[NMLUG] More an email topic.

Robbins, Wesley L nmlug@swcp.com
Thu, 1 Nov 2001 16:13:28 -0700


I was talking to Alan L. this morning and we starting 
a discussion on the whole Open Source -vs- Windows 
desktop issue. I told him what I thought was one of 
the main reasons.  We then realized this would be a 
good discussion here.  So below is my reason for why 
Linux is not ready for the desktop. And why Windows
has such a control of the market. I will leave FreeBSD 
and others out due my personal lack of detailed 
information for those OS's.

This is why I personally think Linux is not a desktop standard 
for the average user.  As I wrote this the reason Linux fails 
is exactly why I love Linux. It can do anything you want. You 
just need to give it the effort.  
+++++++++++++++++++++++++++++++

>From a development and retail perspective.  Linux 
as an operating system is incredibly stable. This 
is the reason organizations/Corporations can even 
suggest to use Linux as a Server you create a setup
and you never try to modify it.  In the world of 
the desktop environment, This is a total opposite. 
Linux becomes chaotic, down right impossible 
to use.  I am not talking about the applications 
installed from the CD.  I'm talking about post-install
usage and developing.  Myself and I think most users 
add several other programs after they have installed the
OS.  Under Linux for allot of the programs most of the time
each program requires a different version of a library.
SDL or libmpeg to name a couple.  When you type ./configure
or RPM to install the app I find myself installing and 
hunting down several other programs until I get to get 
amount of libraries and related files installed.  
  To get MPlayer working and have all the functionality 
I would like and expect. I spent nearly four evenings and 
ended up reinstalling Linux after I found out I messed up 
installing/upgrading to many libraries and broke several
apps that were installed standard.

  Now windows from my perspective seems to have been planned 
to handle this issue and it is used as a great unspoken benefit.  
I have a windows machine and when I press start->programs I almost
fill up the entire screen with apps and demos I've installed from 
the web.  99% of the time I do not need to upgrade and reinstall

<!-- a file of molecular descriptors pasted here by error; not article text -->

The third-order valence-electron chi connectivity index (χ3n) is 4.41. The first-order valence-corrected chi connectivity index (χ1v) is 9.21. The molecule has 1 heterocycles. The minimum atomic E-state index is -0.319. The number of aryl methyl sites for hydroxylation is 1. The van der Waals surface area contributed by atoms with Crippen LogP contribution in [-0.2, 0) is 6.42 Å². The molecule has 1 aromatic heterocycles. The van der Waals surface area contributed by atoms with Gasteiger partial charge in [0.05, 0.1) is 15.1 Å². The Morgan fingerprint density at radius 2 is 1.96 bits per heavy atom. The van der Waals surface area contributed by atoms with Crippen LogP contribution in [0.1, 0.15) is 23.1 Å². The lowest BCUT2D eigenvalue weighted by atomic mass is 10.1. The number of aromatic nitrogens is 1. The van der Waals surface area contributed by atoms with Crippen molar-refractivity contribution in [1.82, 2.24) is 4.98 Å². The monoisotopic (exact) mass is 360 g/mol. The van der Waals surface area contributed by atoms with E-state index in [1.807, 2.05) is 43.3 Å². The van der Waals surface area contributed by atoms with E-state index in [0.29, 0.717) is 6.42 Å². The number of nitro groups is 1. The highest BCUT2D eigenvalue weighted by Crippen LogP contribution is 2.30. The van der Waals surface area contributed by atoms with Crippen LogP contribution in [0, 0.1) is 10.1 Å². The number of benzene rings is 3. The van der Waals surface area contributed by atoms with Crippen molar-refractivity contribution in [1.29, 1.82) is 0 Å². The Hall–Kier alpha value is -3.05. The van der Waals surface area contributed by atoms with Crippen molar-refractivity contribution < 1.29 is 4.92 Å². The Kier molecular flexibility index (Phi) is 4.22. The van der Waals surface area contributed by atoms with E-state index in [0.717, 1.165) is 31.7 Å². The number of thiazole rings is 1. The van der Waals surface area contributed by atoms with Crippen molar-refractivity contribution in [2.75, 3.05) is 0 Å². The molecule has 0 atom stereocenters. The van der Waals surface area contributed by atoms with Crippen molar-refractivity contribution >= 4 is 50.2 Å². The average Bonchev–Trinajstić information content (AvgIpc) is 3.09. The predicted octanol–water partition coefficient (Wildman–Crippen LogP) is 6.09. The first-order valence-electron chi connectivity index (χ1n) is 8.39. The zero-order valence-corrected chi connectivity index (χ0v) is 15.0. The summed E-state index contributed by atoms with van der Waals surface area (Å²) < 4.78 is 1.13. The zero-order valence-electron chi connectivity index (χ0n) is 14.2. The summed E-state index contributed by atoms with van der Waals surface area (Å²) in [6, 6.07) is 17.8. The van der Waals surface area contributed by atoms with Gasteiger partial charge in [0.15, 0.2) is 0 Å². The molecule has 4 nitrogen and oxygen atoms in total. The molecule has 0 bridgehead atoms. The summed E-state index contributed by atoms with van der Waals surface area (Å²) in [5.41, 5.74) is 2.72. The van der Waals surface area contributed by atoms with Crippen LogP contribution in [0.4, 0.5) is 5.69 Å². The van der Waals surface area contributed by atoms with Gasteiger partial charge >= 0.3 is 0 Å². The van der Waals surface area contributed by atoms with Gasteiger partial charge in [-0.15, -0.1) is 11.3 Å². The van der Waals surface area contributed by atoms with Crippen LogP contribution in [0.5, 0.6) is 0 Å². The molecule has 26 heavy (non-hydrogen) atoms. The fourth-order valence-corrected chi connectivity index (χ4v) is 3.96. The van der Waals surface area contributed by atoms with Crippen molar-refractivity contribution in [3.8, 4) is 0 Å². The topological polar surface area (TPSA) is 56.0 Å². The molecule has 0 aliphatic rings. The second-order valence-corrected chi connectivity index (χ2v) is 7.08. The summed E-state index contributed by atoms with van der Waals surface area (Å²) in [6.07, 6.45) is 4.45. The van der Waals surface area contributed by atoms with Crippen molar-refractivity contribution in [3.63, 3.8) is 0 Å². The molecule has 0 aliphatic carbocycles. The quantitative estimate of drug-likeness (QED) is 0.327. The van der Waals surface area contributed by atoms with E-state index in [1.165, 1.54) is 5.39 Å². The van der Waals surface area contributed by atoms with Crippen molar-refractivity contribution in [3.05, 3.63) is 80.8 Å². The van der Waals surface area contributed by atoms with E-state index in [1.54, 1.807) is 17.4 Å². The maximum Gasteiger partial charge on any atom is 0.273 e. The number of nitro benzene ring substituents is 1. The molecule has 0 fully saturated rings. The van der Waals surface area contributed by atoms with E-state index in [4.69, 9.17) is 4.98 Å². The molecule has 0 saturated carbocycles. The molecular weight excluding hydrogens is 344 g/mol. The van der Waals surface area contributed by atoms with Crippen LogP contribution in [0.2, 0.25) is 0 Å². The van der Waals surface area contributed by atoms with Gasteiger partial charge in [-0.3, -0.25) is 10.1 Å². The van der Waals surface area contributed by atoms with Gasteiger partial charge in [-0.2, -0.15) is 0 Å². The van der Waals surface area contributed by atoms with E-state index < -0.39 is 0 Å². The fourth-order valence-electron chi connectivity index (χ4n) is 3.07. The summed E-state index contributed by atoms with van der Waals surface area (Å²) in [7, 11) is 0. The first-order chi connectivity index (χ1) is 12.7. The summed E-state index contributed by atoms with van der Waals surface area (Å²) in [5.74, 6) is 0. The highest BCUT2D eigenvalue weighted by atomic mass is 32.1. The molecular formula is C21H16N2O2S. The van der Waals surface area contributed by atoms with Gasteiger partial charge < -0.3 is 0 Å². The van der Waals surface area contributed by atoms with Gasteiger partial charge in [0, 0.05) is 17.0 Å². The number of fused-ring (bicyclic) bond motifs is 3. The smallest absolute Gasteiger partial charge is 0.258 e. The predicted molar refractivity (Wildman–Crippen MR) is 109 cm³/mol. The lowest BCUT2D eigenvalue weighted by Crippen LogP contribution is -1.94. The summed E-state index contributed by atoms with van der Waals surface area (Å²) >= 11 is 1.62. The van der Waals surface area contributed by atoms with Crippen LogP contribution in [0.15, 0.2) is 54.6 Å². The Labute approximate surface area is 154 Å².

different dll's.

  This makes the desktop easy for a programmer to develop
on. I do not need to worry about "Do they have the GL extensions?",
"Are they running the right SDL version?", and "Do they have the 
libdvdread installed right?".  I just grab the WinDVD CD I got 
with my DVD drive and install under windows. This is not the 
exception under Linux.  As a developer and a person who teaches 
others to use Linux.  I get frustrated when users can't do it 
themselves.  

 So, I think more than total amount of machines in the market 
causes users and companies to choose Windows over Linux. It is 
the companies do not develop for Linux because of uncertainty 
and lack of control of required files to use there app on Linux.
I would be not want to sell an application to someone and have 
them not be able to install the product and possibly have it break
when another application is installed.  This would make overhead 
in support costs and would cause the company to loose to much 
development time that should be better used to improve and create 
new and better products.   

  Now windows is in no way a perfect solution to this problem. Linux 
or any other Free OS will give you the ability to develop, run a 
webserver, and control every aspect of the system without costing 
the person anything but his own time. 

This would limit Linux but I would love to give a person CDs. The 
person with basic knowledge of computers could install Linux and be 
able to get on the web.  <<== This has become a near reality. What 
I think now needs to happen now is a standard for application required
libraries. SDL, and /lib/* should be more controlled for a developer.
A developer would also need to be self disciplined for this.  

A type of Linux Default config certification would be a good start.  
Redhat , Suse , Mandrake should work together and build a rules set 
of what should be default installed for application dependant libs.
Now a company can be able to compile and create a install for that 
version. And any version of Linux should be able to run that app by
default.

As why I like Linux. I love the challenge of figuring out how to make it
work. I feel great when I get it done.  I love the chaos that is Linux.
I play my computer games under Windows.  And give myself puzzles and 
solve them under Linux.  If the Linux world does what I think needs to 
happen I would not like it as much and would need to find another toy
to play with.....When I meet someone who want to learn/use Linux.  I 
step back as I did when I sold computers several years ago and spend time
learning what the person does and wants to-do then I explain what that
person
will need to use Linux.  I do not install apps and leave.  I carefully 
match apps and teach the person/customer how to use what they plan to do
with 
Linux.  For a child a large quantity of Games is most important.  For the CS

student the connection the UNM and the GCC files are most important.

Generally,  I unfortunately need to steer people away from Linux. They are
the 
work force and general users.  Who will not complain to the person who sends
a 
word document to them. But rather complain Linux does not read that file.  I
know I can read that file. But the average use does not want to work on it. 
I love what Linux is. And would still enjoy Linux if it was controlled more.
But if business wants to make money in the Desktop/average user world. They 
will need to control and make applications more simple to install.    


Flame Away ;), 
WesR

 

  






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